- Before 1949, anyone born or naturalized in Australia was considered a British subject. When travelling overseas, they needed British passports. In 1948, the British Nationality Act, the British Nationality and New Zealand Citizenship Act, and the Australian Nationality and Citizenship Act were passed. The following year, the South African Citizenship Act followed.
- The Nationality and Citizenship Act 1948 came into effect on Australia Day, January 26, 1949, which included the use of “Australian citizen” in the Constitution.
DEBATE ABOUT AUSTRALIA DAY
- It was in 1994 when January 26 became an official public holiday.
- Australia Day is now both a day of celebration and mourning: a celebration of the founding anniversary of the First Fleet and mourning for the Aboriginal people whose land was dispossessed because of the colony.
- In 1988, the Aboriginal people in Sydney marked the commemoration as an “Invasion Day”, which destroyed indigenous culture. Protests occur every year and sometimes at Australia Day gatherings.
- Polls by the Essential Media suggest a shift in attitudes towards celebrating Australia Day. From 40% in 2019, figures of attendees declined to 34% in 2021. Moreover, about 53% of the respondents treated Australia Day as a usual public holiday in 2021.
- For the Aboriginal peoples, Australia Day is a painful and traumatic event. It reminds them of the effects of colonization since 1788 and its legacy of racial discrimination in today’s Australian society. From the perspective of the First Nations (Aboriginal people), Australia must find an inclusive date that includes all Australians.
- Another movement supports the abolition of Australia Day as a national holiday. For them, there is nothing to celebrate if the Aboriginal people continue to experience discrimination and injustice. They also argued that the current celebration of Australia Day is not reflective of the true history of the Aboriginal people.
- Australia Day is an official public holiday in every state and territory of Australia. Approximately 13 million Australians participate in celebrations each year.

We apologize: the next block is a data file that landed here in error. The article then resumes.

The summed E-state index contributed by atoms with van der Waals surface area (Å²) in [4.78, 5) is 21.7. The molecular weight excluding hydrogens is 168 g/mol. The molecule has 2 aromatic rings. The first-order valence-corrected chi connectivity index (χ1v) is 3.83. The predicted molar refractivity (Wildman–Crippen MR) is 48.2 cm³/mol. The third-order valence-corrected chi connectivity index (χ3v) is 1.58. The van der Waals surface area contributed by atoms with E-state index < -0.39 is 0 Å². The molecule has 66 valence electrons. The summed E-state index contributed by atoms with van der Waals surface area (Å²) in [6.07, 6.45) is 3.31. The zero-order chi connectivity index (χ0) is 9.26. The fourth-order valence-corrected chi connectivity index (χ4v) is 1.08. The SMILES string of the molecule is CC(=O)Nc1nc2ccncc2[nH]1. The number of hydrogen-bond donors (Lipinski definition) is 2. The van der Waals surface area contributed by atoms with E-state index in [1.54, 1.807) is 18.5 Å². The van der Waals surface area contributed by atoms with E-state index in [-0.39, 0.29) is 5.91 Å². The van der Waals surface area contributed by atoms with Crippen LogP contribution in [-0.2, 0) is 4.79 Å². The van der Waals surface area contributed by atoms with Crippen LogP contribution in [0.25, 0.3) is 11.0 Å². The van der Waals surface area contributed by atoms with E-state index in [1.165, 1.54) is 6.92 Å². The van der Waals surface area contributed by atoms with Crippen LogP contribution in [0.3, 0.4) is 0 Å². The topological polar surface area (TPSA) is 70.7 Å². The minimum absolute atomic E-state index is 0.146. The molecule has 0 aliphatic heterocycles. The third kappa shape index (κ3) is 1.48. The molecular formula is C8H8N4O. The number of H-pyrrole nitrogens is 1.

- On this day, streets across Australia are filled with Australian flags representing Australian pride. Australians also hold various events across the country, such as festivals, sports contests, family days, community gatherings, concerts, and fireworks displays.
- In Sydney, a tall ships race, ferry race, flag-raising, regatta, and harbour parade are held. Citizenship Ceremonies are also commonly held across the country, and on Australia Day, a lot of people get approved to become Australian citizens.
- The Big Day Out and the Australia Day Live are annual music festivals held around the time of Australia Day.
- Major events such as the presentation of the Australian of the Year Awards and the announcement of the Australia Day Honours list are held on the eve of Australia Day.
- The Australian of the Year award is presented to an Australian citizen who is considered a role model who has made significant contributions to the Australian community.
- Other subcategories are the Citizen of the Year, Senior Australian of the Year, Young Australian of the Year, Sportsperson of the Year, and Australia’s Local Hero.
- Public nominations for the awards are made months before Australia Day. Anyone can submit a nomination to the Australia Day National Council.
- In 2019, grants will be provided for new activities that build on Australia Day community celebrations. Live music, interactive art, and fireworks can be enjoyed in Brisbane during Australia Day. Perth is where the largest annual fireworks celebration is held.
- In August 2017, the City of Yarra in Victoria, Australia and the City of Darebin decided that they would not hold citizenship ceremonies on January 26 anymore. The said districts will hold events commemorating Aboriginal culture instead of Australia Day.
Australia Day Worksheets
This is a fantastic bundle that includes everything you need to know about Australia Day across 24 in-depth pages. These are ready-to-use worksheets that are perfect for teaching students about Australia Day which is the official name for Australia’s national day. Also referred as Foundation Day, Anniversary Day, ANA Day, Invasion Day, or Survival Day.
Complete List Of Included Worksheets
- Australia Day Facts
- States and Capitals
- A Day to Celebrate
- Land Down Under
- Two Faces
- Flag of Australia
- A Day of Mourning
- Symbols of Australia
- Colonial Australia
- Indigenous Australians
- A National Day
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Link will appear as Australia Day Facts & Worksheets: https://kidskonnect.com - KidsKonnect, March 26, 2022
Use With Any Curriculum
These worksheets have been specifically designed for use with any international curriculum. You can use these worksheets as-is, or edit them using Google Slides to make them more specific to your own student ability levels and curriculum standards.